Cooking is fun, here are some rules to keep it that way:

Rule Number One: Safety first. teaches safety in the kitchen and techniques that set standards for safe behavior. 

Safety must always be on the mind in every action taken in the kitchen.

Here is a list of KITCHEN MUSTS:

  1. Pot handles must be turned in from the outside edge of the stove.
  2. Knives must be kept away from surface edges where they might fall and should be handed over with blade to the side, away from the hand and body, handle out.
  3. Knives must be stored away from the reach of young children.
  4. Hot liquids must be moved from the stove with an announcement if anyone else is in the kitchen: 'Hot Liquid coming through' making certain that the path is open before you start moving.
  5. Knives must be maintained. Sharp knives are safer than dull knives, sharp knives make a clean cut that heals easily, dull knives tear open the skin with more probably of infection in slow healing. Keep knives sharp and maintained.
  6. Know where the oven mitts are before you open the stove, move the pot, reach for hot plates and always put them back where they belong.

We do not discriminate in any way, including age, however it is necessary that an appropriate, capable and responsible Cook-E be present when using appliances of any kind especially those: running with electricity; gas; generating heat; using cutting blades.  

Number 2: Know what you will do if a fire is sparked

  • Have a lid that will fit snuggly on the pan, baking soda or salt should be readily available to throw over the pan or inside an oven to smother a grease fire.
  • Every household member should have a plan to escape a fire.
  • Smoke detectors must be maintained so that when a battery is low the constant beeping doesn't create complacency. Pick a day that you will change batteries on the smoke detectors (January 1st is a good one).
  1. SAFETY TIP: never add water to oil, adding water splatters the oil which can burn the skin through clothing. Food with high water content will splatter oil, it is a good practice to always paper towel dry vegetables and proteins that you are frying and then dusting with flour insures a crisp crust and less likelihood of splattering.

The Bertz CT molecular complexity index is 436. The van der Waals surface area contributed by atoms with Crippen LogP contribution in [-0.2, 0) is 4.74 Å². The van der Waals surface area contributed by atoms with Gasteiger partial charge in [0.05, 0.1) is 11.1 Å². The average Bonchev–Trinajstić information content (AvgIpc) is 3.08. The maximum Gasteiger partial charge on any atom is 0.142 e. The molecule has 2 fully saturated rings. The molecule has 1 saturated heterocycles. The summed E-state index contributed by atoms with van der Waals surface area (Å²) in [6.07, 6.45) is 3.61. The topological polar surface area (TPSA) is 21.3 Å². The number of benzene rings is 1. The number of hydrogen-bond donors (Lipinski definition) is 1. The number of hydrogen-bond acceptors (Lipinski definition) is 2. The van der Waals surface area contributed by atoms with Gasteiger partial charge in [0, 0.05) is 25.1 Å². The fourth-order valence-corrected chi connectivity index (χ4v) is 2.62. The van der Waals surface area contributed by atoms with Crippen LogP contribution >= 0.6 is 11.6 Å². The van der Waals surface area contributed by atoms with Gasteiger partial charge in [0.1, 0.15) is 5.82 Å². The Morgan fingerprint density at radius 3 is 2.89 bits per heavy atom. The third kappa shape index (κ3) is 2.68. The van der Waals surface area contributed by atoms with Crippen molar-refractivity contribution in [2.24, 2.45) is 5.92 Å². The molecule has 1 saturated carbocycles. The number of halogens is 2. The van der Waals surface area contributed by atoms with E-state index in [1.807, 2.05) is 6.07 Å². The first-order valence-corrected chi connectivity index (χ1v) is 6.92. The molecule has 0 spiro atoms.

OIL FIRES MUST BE SMOTHERED: Use and have handy handfuls of salt or baking soda and ALWAYS have lids in place near the stove and oven that can be used for frying pans and roasting pans to be ready to smother a fire.

     NEVER ADD WATER TO AN OIL FIRE:  the fire will splatter with the oil and immediately spread out of control.

Number 3: Know what you will do if a cut occurs. 

There must be a first aid kit in the kitchen with antiseptic cream and burn cream and everyone needs to know where that is. (under the sink is safe if it isn't easy to open by a crawling baby).

Steps to take if a cut occurs:

  • Flush it with cold water from the tap.
  • Apply pressure to the cut with a clean cloth or paper towel.
  • Elevate the limb above the heart level: if  a finger, wrist or arm is cut elevate the arm while applying pressure directly to the wound.
  • If a knife slips and a foot or leg is cut, lie down on the floor with the calves of that leg on a chair seat or with a large pillow under the knee, with pressure being applied to the wound.
  • When the bleeding is under control: dry the area with a clean paper towel and apply a snug bandage. 

If the bleeding isn't under control in 15 minutes and it is deep enough to see flesh below the skin, apply pressure to a point above the cut, toward the heart, call a doctor or a local emergency office to get it taken care of.

ALOE VERA is very helpful with speed healing cuts and burns in the kitchen, I always have a plant growing nearby.

Number 4: Wear clothing that is safe for cooking.

  • Shoes should supply a good grip on the floor even when wet.
  • Sleeves should cover the arms but not be loose or long enough to get caught on tools or appliances or catch on fire.
  • The skin should be covered to protect it from spattering pots or pans.

Number 5: Clean up each step along the way.

  • Every cook is responsible for their work space and tools that they use. Cleaning immediately upon finishing each task is mandatory. 
  • Equipment and tools must be returned to their proper location so that everyone knows where to find everything when they need it.

Number 6: Pay Attention.

  • Our primary goal is for groups to cook together, children with adults, novices with experienced chefs or that beginners will learn together.
  • Our recipes encourages a shared experience while cooking with social interaction, we recommend that phones, computers and televisions not be allowed to interrupt or interfere.
  • Following directions requires full attention and focus and is a great opportunity for reading and to exercise memory. Try to remember what the ingredients are while eating it at the table, this will help to reiterate the recipe and tie it into memory and taste.

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good2eat4U is not liable for any injuries or damages that occur while following our recipes or videos.

Every element published on is protected by Intellectual Property Rights. All recipes, videos, design, verbiage, etc. is unique to good2eat4U and is not available for commercial use without written permission. offers no medical advice or suggestions, the information offered is for general knowledge purposes only and is in no way diagnostic nor do we offer remedies. Food allergies are serious and should be diagnosed by qualified medical personnel. Kitchen injuries are common and require common-sense, seek medical advise and have emergency phone numbers in an obvious location in the kitchen.

Thank you.

Elaine Good


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